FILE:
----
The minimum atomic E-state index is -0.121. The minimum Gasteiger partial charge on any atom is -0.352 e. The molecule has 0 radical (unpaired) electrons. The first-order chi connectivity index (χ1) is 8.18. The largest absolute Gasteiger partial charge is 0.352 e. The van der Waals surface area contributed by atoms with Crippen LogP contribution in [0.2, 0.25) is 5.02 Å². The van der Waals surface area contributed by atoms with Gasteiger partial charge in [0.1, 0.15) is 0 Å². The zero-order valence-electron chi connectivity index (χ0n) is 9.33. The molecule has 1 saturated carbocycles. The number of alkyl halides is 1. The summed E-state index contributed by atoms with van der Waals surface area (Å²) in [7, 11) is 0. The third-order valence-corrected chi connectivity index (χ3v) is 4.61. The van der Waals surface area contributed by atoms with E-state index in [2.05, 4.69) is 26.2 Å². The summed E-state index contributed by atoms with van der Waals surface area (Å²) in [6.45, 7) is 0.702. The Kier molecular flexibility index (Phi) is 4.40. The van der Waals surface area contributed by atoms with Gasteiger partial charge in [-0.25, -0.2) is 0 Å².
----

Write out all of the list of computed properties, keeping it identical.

The minimum atomic E-state index is -0.121. The minimum Gasteiger partial charge on any atom is -0.352 e. The molecule has 0 radical (unpaired) electrons. The first-order chi connectivity index (χ1) is 8.18. The largest absolute Gasteiger partial charge is 0.352 e. The van der Waals surface area contributed by atoms with Crippen LogP contribution in [0.2, 0.25) is 5.02 Å². The van der Waals surface area contributed by atoms with Gasteiger partial charge in [0.1, 0.15) is 0 Å². The zero-order valence-electron chi connectivity index (χ0n) is 9.33. The molecule has 1 saturated carbocycles. The number of alkyl halides is 1. The summed E-state index contributed by atoms with van der Waals surface area (Å²) in [7, 11) is 0. The third-order valence-corrected chi connectivity index (χ3v) is 4.61. The van der Waals surface area contributed by atoms with E-state index in [2.05, 4.69) is 26.2 Å². The summed E-state index contributed by atoms with van der Waals surface area (Å²) in [6.45, 7) is 0.702. The Kier molecular flexibility index (Phi) is 4.40. The van der Waals surface area contributed by atoms with Gasteiger partial charge in [-0.25, -0.2) is 0 Å².